Guest Column: Why I used drugs, why I stopped

December 14, 2011|By Morgan Hartley

I was a good student at La Cañada High. I got good grades, read the assigned books at home, and spent time talking to my teachers after class. I’d been a varsity athlete. I studied abroad and written a column in this newspaper. I was also a drug user.

Many of my decisions during senior year of high school essentially amounted to wanton self-destruction. This was a five-month period of my life where I took hard drugs two or three times a month in fairly large doses, especially ecstasy.

I spent my free time on sleepless nights high at raves, underground parties in the warehouses south of Downtown L.A. or the deserts of San Bernardino County.


In 2007 I was an extreme case; few of my peers really understood what I did with my weekends. But what once was a small and underground group of youngsters has become a fairly mainstream cultural phenomenon, and more of today’s seniors and juniors might share my experience.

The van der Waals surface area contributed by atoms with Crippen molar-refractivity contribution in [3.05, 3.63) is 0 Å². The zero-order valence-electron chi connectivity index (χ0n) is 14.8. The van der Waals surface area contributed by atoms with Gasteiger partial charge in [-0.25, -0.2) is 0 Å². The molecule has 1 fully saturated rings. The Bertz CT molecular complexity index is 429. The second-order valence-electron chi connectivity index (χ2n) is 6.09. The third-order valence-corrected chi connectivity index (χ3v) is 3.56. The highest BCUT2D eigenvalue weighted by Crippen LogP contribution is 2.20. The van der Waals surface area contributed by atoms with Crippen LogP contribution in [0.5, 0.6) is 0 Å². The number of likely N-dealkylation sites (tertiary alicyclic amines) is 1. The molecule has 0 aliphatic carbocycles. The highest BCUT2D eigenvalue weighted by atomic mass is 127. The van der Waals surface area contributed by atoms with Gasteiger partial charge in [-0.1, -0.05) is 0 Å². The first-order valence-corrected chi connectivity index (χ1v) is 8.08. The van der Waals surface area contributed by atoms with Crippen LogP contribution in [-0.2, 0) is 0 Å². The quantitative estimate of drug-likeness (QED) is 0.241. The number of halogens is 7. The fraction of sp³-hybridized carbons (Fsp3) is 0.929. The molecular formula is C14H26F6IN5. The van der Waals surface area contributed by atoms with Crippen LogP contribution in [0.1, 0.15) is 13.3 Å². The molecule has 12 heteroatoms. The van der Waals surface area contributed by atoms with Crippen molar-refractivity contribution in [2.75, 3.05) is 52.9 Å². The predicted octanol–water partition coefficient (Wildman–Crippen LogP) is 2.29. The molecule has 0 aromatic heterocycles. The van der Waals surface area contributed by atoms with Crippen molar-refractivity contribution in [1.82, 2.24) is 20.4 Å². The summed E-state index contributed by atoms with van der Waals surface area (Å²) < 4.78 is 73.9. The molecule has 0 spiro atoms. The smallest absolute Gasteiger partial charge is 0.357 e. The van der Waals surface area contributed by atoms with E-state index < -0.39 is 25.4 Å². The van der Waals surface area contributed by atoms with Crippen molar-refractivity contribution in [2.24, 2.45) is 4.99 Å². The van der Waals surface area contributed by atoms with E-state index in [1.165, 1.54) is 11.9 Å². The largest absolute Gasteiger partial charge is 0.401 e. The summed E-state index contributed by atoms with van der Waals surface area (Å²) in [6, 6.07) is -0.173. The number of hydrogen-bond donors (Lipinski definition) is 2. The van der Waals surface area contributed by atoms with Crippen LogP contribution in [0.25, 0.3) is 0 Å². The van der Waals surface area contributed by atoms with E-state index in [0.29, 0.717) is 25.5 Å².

I’ve decided to share them so that all might learn from them, and to clear my conscience of crimes committed against myself.

I took drugs because I loved the adventure of it. There was of course the magical feeling of losing youthful insecurity. But the ability to step into a new world, and the riskiness of the whole affair, were really intoxicating.

Finding and buying the drugs felt like a secret mission, and one never knew what was in the tiny plastic bag that was pressed into one’s hand.

The come-up was like blasting off on a rocket. The world it took you to could be filled with pure friendship and joy — or paranoia and fear. While we certainly preferred the former, it almost didn’t matter. What mattered was that it was different, and that finding and taking the drugs gave us an exciting goal to achieve.

We never really thought about the consequences. The 18-year-old mind has an event horizon than drops off after a half hour, or however long the drug took to kick in. Consequences were never thought about until they happened.

The parties we went to only heightened these sensations. These were worlds with flashing lights and beautiful, transcending music, real fantasy lands. They were also places of acceptance, where almost everyone smiled (or hugged) and no one asked questions. They were places that harbored complete freedom of expression, as long as thoughts weren’t too conservative. They had a wretched dark side, of course, but its inevitable discovery could take a while.

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